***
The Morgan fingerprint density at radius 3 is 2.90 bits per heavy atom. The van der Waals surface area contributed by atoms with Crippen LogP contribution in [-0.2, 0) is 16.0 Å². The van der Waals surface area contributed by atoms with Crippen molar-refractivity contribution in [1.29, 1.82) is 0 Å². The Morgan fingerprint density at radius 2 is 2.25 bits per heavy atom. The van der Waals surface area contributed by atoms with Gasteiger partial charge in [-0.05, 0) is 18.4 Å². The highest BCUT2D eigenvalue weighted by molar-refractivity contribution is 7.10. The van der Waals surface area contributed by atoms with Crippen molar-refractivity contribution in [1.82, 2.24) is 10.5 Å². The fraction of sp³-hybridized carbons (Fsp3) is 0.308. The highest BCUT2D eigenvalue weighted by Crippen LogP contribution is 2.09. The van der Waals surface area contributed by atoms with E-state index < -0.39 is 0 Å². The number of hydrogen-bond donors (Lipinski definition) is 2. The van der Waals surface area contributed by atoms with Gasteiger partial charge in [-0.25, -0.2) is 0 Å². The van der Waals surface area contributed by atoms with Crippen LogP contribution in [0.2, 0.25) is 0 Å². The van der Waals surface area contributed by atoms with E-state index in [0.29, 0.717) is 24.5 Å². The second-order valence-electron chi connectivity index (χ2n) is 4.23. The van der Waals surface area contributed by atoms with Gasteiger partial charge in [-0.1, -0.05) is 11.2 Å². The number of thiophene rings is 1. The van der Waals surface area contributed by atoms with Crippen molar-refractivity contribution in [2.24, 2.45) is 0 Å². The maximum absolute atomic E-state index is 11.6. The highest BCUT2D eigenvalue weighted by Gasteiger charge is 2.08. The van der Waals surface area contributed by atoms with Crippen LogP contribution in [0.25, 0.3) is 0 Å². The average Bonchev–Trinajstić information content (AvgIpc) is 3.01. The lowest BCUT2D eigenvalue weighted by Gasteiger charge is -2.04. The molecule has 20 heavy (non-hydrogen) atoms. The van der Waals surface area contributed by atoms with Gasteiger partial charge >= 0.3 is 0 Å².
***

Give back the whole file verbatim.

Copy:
The Morgan fingerprint density at radius 3 is 2.90 bits per heavy atom. The van der Waals surface area contributed by atoms with Crippen LogP contribution in [-0.2, 0) is 16.0 Å². The van der Waals surface area contributed by atoms with Crippen molar-refractivity contribution in [1.29, 1.82) is 0 Å². The Morgan fingerprint density at radius 2 is 2.25 bits per heavy atom. The van der Waals surface area contributed by atoms with Gasteiger partial charge in [-0.05, 0) is 18.4 Å². The highest BCUT2D eigenvalue weighted by molar-refractivity contribution is 7.10. The van der Waals surface area contributed by atoms with Crippen molar-refractivity contribution in [1.82, 2.24) is 10.5 Å². The fraction of sp³-hybridized carbons (Fsp3) is 0.308. The highest BCUT2D eigenvalue weighted by Crippen LogP contribution is 2.09. The van der Waals surface area contributed by atoms with E-state index < -0.39 is 0 Å². The number of hydrogen-bond donors (Lipinski definition) is 2. The van der Waals surface area contributed by atoms with Gasteiger partial charge in [-0.25, -0.2) is 0 Å². The van der Waals surface area contributed by atoms with Crippen LogP contribution in [0.2, 0.25) is 0 Å². The van der Waals surface area contributed by atoms with E-state index in [0.29, 0.717) is 24.5 Å². The second-order valence-electron chi connectivity index (χ2n) is 4.23. The van der Waals surface area contributed by atoms with Gasteiger partial charge in [-0.1, -0.05) is 11.2 Å². The number of thiophene rings is 1. The van der Waals surface area contributed by atoms with Crippen molar-refractivity contribution in [2.24, 2.45) is 0 Å². The maximum absolute atomic E-state index is 11.6. The highest BCUT2D eigenvalue weighted by Gasteiger charge is 2.08. The van der Waals surface area contributed by atoms with Crippen LogP contribution in [0.25, 0.3) is 0 Å². The average Bonchev–Trinajstić information content (AvgIpc) is 3.01. The lowest BCUT2D eigenvalue weighted by Gasteiger charge is -2.04. The molecule has 20 heavy (non-hydrogen) atoms. The van der Waals surface area contributed by atoms with Gasteiger partial charge >= 0.3 is 0 Å².